Spiritual Disciplines: The Holy Habit of Confession. (@longingtobeholy)

So, I was mulling over what discipline I could tie in with Numbers.  Census-taking is not usually found in lists of disciplines, so that ruled out a few chapters.  There’s a whole lot of stuff about purity, but we covered that last month.  But as I was reading through Numbers, I came across that bit in chapter 14.  Ten of the 12 spies have messed up and convinced God’s people to ignore God’s promises.  The same ten spies have also been struck down.  Only Joshua and Caleb survive.  Moses has pleaded with God and seen God relent and agree not to wipe out the Israelites.  But those who failed to trust in God’s promise will not see it come to fruition.  Moses reports all this to the Israelites, and they’re gutted.  After they’ve mourned bitterly, we are told:

Early the next morning they set out for the highest point in the hill country, saying, ‘Now we are ready to go up to the land the Lord promised. Surely we have sinned!’

‘Ah’, we think.  They’ve finally cottoned on.  The penny’s dropped.  But hang on, Moses has just reported back to them … presumably he mentioned that none of them (well, none of the over-20s, anyway) were going to the promised land.  Sure enough, as they’re heading off, Moses says to them:

‘Why are you disobeying the Lord’s command? This will not succeed! Do not go up, because the Lord is not with you. You will be defeated by your enemies, for the Amalekites and the Canaanites will face you there. Because you have turned away from the Lord, he will not be with you and you will fall by the sword.’

And sure enough, they went up, without God, and got beaten back by the people in the promised land.

And so I thought I’d look at confession this month.  On the face of it, maybe it appears that the Israelites have done the right thing, recognising their sin.  But that’s only one part of confession in the sense of spiritual disciplines.  Because confession is not just a chance to ‘fess up’.  There’s more to it than that.  Having spent some time thinking about it, I would divide the discipline of confession into three parts.

Confession, forgiveness and repentance.



In confession we throw ourselves at God’s mercy.  We know His commands are right.  We know we have fallen short.  We confess.  But with this confession comes the promise of forgiveness.  Psalm 51, an extraordinary Psalm of confession, tells us that God has great compassion and love that is unfailing.  1 John 1 reminds us that God ‘is faithful and just and will forgive us our sins and purify us from all unrighteousness’.  There is a danger that we hear the need to confess but do not hear the promise of forgiveness.  Sure, if we sin again, we confess again.  But we may sometimes need to accept we have received forgiveness, rather than confessing one event over and over.  Forgiveness comes through the death of Jesus.  If ever you question whether you’re truly forgiven, think about this – what would be the point of Jesus’ sacrifice if it wasn’t enough to deal with sin?  You ARE forgiven.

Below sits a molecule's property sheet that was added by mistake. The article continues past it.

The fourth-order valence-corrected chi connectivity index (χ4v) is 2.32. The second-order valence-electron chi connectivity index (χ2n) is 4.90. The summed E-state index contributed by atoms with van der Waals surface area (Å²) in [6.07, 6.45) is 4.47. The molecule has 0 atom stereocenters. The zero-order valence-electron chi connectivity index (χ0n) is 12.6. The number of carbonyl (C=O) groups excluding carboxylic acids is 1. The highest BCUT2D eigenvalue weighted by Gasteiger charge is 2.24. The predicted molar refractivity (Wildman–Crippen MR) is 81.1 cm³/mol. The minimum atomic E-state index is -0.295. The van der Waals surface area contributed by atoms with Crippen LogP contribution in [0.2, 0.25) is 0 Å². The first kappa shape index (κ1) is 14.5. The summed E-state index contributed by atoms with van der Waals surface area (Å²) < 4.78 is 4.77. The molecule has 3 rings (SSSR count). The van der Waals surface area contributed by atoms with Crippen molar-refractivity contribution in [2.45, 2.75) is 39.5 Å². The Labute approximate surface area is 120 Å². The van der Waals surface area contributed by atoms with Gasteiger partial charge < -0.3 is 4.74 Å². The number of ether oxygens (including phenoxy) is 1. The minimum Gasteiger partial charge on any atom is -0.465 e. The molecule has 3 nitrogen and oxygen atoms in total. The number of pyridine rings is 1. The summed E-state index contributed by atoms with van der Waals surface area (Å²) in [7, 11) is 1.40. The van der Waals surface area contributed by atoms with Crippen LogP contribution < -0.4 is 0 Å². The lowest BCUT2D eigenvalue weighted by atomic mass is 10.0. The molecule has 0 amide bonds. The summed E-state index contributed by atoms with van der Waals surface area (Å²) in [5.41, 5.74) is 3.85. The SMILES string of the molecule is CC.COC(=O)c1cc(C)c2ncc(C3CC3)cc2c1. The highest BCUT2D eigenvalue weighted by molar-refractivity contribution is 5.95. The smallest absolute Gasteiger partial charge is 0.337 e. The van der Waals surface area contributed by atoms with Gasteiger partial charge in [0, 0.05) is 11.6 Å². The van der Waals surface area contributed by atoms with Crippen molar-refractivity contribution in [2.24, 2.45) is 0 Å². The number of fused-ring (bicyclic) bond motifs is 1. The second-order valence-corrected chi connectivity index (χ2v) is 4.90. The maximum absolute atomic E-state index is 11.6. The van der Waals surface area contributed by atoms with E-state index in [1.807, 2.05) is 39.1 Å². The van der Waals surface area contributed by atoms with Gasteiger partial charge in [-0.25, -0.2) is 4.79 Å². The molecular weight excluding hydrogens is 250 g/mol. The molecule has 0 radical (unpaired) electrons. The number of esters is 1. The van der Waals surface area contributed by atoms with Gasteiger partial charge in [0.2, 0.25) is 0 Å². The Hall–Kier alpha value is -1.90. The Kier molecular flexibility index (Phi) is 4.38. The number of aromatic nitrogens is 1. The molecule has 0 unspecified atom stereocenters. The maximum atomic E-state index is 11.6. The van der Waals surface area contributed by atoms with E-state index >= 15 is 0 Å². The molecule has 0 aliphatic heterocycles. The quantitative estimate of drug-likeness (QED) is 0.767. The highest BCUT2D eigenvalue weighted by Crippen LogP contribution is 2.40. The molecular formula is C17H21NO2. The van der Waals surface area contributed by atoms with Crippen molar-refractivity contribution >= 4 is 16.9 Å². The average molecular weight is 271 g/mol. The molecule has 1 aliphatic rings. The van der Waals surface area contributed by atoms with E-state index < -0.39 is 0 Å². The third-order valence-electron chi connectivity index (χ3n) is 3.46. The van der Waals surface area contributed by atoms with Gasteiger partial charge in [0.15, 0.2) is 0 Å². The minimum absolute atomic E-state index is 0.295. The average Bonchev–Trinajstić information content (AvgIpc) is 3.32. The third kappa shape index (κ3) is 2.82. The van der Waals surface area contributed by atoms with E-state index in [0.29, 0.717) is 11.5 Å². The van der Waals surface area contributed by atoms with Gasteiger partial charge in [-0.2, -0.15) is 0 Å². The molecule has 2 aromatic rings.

But confession and forgiveness go hand in hand with one other thing – repentance.  Remember the story of the woman caught in adultery? (it’s in John 8)  What is Jesus’ command to the woman?  ‘Go and sin no more’.  Confession shouldn’t simply be a circular thing, going round and round in the same sin/confession cycle (though, as humans, a level of this is inevitable!)  It should be a part of our desire as Christians to be holy; to become increasingly like Jesus.  We need to decide not to sin again.  This might sound a bit weird, and it won’t guarantee that we go on to pursue a sinless life, but if we don’t decide to avoid sin, we’re likely to fall more easily into the same old traps and temptations.

Personally, I’ve found using a structured prayer (liturgy) is often helpful.  There’s one here, if I’ve done the link properly (skip in the pdf to p5, which is numbered 337 in the document)  It’s also worth confessing with others as well as by yourself.  Show me a church, and I’ll show you a bunch of sinners.  None of us is perfect, and confessing together can help build a realistic and strong community.   It can help our focus become more on living for Christ.

My challenge this month is threefold:

1)  If you don’t already do so, spend time on a regular basis taking stock and confessing to God those things which fall short of His standard.

2)  Memorise at least one passage that will help you to remember that you are forgiven.  (Don’t bother doing step one if you’re not going to do step two)

3)  Choose one thing that you will put particular effort into turning away from, and turning towards God instead.  This turning away may be a quiet shift in your focus, or it may mean running screaming from temptation.  Whatever it is, commit to doing it, with God’s help.  (Don’t bother trying to do it simply with your own willpower – unlikely to do the trick; believe me, I’ve tried)

If you fancy a bit of further reading, look at the story behind Psalm 51 in 2 Samuel 11-12 and then read through Psalm 51 itself.  As always, please interact in the comments section and link to your own relevant blog posts.

About Nick Parish

Nick is a stay at home Dad who’s slowly learning that this fact doesn’t need to be justified by adding things like, ‘I’m writing a book’, and ‘I’m a Special Constable with Derbyshire Police’ (though both these facts are true…) He is heavily outnumbered by girls during term time, living in a boarding school in the Midlands. He grew up (ish) in Pakistan, returning to England at the age of 14. Though he’s happy to think of both places at home, he keeps reminding himself that he’ll never really be home this side of eternity. He is married to Anna, who runs the boarding house in which they live, and they have two boys, Joshua and Luke. He blogs at longingtobeholy.wordpress.com and Tweets @longingtobeholy